Are you negotiating a child custody agreement as part of your divorce, or are you or your co-parent seeking changes to the agreement you have in place? When judges make a decision on or give approval to an agreement or requested modifications to it, they will be considering what’s in the “best interests of the child.”
That’s the primary focus of child custody and visitation-related laws throughout the country. There is no one definition of that standard. Even within states and jurisdictions, judges will interpret it differently based on each unique family situation.
However, no matter where your case is being decided, most judges want both parents to have a relationship with their children as long as it doesn’t harm a child’s safety, health or well-being.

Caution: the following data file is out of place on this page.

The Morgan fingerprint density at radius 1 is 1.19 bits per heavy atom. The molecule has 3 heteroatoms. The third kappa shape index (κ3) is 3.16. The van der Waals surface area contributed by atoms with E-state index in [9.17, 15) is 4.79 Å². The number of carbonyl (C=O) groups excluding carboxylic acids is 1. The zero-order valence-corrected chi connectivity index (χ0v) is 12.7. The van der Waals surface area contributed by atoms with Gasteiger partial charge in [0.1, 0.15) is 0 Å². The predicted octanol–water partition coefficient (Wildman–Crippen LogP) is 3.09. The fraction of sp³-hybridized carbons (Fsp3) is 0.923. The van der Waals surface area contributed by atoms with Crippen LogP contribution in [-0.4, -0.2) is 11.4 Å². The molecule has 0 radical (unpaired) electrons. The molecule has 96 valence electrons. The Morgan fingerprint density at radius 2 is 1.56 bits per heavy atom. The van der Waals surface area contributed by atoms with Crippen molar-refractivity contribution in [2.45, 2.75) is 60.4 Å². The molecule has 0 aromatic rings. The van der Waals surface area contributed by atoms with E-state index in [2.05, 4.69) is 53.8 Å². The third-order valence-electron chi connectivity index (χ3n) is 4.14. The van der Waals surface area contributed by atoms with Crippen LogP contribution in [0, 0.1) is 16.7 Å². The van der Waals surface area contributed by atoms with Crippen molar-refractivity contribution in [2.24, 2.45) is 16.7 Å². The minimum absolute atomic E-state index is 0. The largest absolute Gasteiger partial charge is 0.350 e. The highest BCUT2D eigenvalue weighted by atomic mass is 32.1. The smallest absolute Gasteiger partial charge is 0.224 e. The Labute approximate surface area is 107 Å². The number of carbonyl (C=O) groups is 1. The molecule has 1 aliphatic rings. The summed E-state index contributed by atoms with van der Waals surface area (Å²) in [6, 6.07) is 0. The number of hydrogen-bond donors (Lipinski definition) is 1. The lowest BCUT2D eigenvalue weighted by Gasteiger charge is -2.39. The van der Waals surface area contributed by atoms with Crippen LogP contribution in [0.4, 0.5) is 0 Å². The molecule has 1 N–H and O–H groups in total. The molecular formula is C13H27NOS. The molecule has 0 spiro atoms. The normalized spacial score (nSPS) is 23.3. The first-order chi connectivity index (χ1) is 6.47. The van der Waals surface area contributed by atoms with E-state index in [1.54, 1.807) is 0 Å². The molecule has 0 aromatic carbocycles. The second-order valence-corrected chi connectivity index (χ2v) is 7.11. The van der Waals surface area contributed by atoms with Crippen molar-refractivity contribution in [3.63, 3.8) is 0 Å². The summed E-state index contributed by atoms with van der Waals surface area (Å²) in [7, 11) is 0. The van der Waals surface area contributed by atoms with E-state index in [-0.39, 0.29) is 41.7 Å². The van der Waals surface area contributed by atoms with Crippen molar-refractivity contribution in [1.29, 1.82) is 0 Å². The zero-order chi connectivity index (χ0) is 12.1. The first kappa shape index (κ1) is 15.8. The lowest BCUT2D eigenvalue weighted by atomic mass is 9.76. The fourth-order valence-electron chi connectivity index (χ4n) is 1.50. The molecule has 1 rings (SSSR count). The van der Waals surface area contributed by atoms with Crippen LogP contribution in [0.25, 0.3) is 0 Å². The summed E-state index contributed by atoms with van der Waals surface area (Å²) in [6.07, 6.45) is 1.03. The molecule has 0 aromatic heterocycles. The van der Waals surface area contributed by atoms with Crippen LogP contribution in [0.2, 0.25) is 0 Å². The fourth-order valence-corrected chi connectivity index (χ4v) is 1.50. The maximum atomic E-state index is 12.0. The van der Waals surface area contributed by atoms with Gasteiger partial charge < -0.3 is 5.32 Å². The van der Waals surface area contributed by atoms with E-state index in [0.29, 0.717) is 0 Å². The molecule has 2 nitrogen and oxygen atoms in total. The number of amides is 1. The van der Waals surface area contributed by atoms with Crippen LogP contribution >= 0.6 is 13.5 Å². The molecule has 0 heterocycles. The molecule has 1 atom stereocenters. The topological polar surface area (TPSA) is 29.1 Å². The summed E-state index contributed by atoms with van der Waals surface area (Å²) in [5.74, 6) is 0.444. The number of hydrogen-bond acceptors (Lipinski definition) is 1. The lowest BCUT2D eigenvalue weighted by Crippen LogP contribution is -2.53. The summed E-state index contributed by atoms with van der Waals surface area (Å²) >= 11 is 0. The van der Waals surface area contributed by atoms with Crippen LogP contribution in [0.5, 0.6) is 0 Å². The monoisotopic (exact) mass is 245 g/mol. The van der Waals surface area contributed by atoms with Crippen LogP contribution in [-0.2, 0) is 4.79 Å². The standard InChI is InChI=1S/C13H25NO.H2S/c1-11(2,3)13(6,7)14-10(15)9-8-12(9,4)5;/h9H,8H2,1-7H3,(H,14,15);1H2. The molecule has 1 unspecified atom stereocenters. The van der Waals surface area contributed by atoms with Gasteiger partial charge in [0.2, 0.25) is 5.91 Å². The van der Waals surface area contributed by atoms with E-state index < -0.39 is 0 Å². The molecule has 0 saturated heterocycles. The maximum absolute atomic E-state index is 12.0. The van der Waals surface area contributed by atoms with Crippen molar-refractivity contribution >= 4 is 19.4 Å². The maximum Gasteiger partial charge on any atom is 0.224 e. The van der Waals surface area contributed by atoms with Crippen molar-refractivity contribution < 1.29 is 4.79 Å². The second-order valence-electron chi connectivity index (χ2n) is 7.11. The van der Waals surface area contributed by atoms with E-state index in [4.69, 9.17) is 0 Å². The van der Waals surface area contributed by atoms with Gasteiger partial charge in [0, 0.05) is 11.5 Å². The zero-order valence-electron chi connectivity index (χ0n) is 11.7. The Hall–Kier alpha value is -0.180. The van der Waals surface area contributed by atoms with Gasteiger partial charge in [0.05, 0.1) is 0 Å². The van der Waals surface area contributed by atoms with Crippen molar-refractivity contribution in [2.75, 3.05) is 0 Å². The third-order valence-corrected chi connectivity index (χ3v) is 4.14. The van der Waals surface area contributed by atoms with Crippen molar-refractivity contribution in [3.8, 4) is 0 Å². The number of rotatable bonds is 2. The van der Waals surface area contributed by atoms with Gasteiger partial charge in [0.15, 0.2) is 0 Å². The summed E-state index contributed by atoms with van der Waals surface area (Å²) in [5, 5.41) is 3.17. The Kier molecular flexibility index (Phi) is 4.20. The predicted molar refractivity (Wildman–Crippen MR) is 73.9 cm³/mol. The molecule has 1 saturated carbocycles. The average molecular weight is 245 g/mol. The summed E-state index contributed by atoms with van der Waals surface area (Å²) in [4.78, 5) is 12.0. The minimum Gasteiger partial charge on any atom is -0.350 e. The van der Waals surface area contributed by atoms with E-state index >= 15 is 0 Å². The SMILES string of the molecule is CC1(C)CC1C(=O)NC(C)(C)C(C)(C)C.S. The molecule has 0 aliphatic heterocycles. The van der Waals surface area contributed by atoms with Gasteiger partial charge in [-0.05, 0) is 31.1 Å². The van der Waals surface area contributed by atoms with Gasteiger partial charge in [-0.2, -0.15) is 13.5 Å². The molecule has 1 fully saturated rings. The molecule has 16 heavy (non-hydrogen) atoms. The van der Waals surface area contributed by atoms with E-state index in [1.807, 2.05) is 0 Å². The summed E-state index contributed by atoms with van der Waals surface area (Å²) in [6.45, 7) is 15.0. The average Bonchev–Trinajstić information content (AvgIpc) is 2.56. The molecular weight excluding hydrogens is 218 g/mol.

Following are some of the key factors that judges in Texas look at when determining a parent’s ability to care for their child:
- Is the parent able to care for the child?
- How stable is the parent’s home?
- Is the child likely to be in any physical or emotional danger with a parent — either immediately or in the future?
- If the child is old enough to have a say, what are their wishes?
Whether you are trying to make a case that you should have greater custody rights than your co-parent or you’re working to regain custodial rights you lost in the divorce, you can help your case by presenting evidence and possibly witnesses who will testify on your behalf. Perhaps you have made changes that make your situation different than it was when you lost custody (for example, going into a recovery program to deal with an alcohol or drug issue). Whatever the situation, your attorney can help you make the strongest possible case.